July 23, 2024

A lot of people have a negative stigma on the term “salesman.” When we think about that word, we conjure an image of that pesky door-to-door salesman in the worn suit, trying desperately to get you to answer the door so that you listen to him for 30 seconds because he can change your life when you buy his Tupperware (Whew, that was a mouthful!)

Well, no, that’s not the way it works. In the real world, everyone is a salesperson of some kind or another, you just don’t realize it. Salespeople are good. Matter of fact, salespeople are great! They make the world go around!

So why are you a salesperson? Well, you sold your university on admitting you to their institution. You might have sold your parents on paying for it. These “sales” may not have been too difficult, but you did them anyway.

Your next big sale is to sell a company on hiring your services! The point I’m trying to make here is that you really need to prepare for your Career fair and for your interviews like you might prepare for a sales call:

Finding out what the company is looking for, what their “ideal candidate” attributes are, and then by explaining how you match those to a T.

Ask questions like:

“What kind of attributes are you looking for in your ideal candidate for this position?”

“Describe for me your ideal candidate.”

“What kinds of specific skills are you looking for?

Use these questions to get them talking, and then probe them with follow up questions for clarification and more detail as you see fit. Asking these questions will give you a great picture of what they’re looking for in the candidate they want to hire. After that, you need to “sell” them on how you match their needs.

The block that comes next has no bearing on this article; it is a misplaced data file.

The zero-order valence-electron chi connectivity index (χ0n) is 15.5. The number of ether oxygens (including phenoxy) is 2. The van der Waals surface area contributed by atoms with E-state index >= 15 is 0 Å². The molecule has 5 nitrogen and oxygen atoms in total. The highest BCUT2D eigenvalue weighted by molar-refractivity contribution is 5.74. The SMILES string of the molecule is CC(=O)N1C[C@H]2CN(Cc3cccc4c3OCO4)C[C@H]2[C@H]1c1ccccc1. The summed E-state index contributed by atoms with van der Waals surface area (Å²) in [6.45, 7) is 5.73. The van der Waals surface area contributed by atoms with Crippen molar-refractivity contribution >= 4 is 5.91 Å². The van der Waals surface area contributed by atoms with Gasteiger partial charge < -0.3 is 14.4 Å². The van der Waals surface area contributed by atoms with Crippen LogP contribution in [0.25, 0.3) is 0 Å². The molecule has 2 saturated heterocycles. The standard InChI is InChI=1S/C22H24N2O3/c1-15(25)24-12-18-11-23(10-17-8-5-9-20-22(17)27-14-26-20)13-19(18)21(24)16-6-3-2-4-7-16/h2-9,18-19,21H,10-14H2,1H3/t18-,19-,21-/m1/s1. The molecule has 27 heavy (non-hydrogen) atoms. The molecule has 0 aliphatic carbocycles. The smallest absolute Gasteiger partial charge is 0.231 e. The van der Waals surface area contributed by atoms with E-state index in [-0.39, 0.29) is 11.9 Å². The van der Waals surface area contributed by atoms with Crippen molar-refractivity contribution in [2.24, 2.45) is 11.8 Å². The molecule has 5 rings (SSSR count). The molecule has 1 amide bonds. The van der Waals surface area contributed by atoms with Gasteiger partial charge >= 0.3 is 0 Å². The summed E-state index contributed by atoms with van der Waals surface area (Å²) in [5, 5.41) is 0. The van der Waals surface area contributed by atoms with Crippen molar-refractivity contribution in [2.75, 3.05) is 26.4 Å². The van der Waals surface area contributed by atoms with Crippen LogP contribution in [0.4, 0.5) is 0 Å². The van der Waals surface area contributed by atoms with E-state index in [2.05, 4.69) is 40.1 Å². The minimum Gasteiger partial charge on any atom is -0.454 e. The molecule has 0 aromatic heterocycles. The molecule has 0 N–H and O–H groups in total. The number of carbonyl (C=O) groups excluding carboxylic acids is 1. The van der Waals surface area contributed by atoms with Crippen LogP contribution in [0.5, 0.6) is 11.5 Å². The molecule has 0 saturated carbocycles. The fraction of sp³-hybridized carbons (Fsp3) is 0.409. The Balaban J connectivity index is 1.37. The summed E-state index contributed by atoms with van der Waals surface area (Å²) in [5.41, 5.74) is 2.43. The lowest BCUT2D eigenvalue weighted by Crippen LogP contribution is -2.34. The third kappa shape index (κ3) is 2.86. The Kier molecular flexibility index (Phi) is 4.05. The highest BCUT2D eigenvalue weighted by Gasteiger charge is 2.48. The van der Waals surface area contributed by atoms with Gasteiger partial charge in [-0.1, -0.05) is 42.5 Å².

Now that you know what recruiters look for, it’s time to talk about how you can convince them that you are their ideal college student candidate.

For some people, this may be difficult, for others, this may be easy. Something that was brought up at a conference recently was the example of an Olympic athlete who was quite nervous before competing. His coach simply said to him “this is just like we did in practice. Nothing different, just another practice.” This athlete went on to win the gold medal.

If we apply that principle to our interviewing, it’s very easy to see that a bit of planning and practice on your interview responses can make all the difference in your outcome.

Planning properly is the key to the whole game, and since you’ve already gotten the answers from your recruiters, it’s all laid out for you! With the end in mind of showing a recruiter that you have “xyz skill,” work backwards from there. If they are looking for those set of skills, what kind of questions would you anticipate them asking during an interview?

For example, if a recruiter wants to see that you are technically competent, they’ll probably ask you questions along the lines of “tell me a time you were challenged by a technical problem, and what you did to overcome it.”

If they are looking for leadership, they might ask “Tell me about a time when you showed leadership.”

Once you have a few questions you think they’ll ask lined up, then you can formulate your answers. Answers should be in the STAR format as my book discusses and shows you how to formulate.

With all of your answers, you want to make sure that every example relates somehow to the attributes they are looking for. If it doesn’t directly relate, but you still have to use it anyway, make sure you can somehow explain to the recruiter how that attribute is transferable to their position.

Now you just need to practice running through your answers a few times, and you’re all set!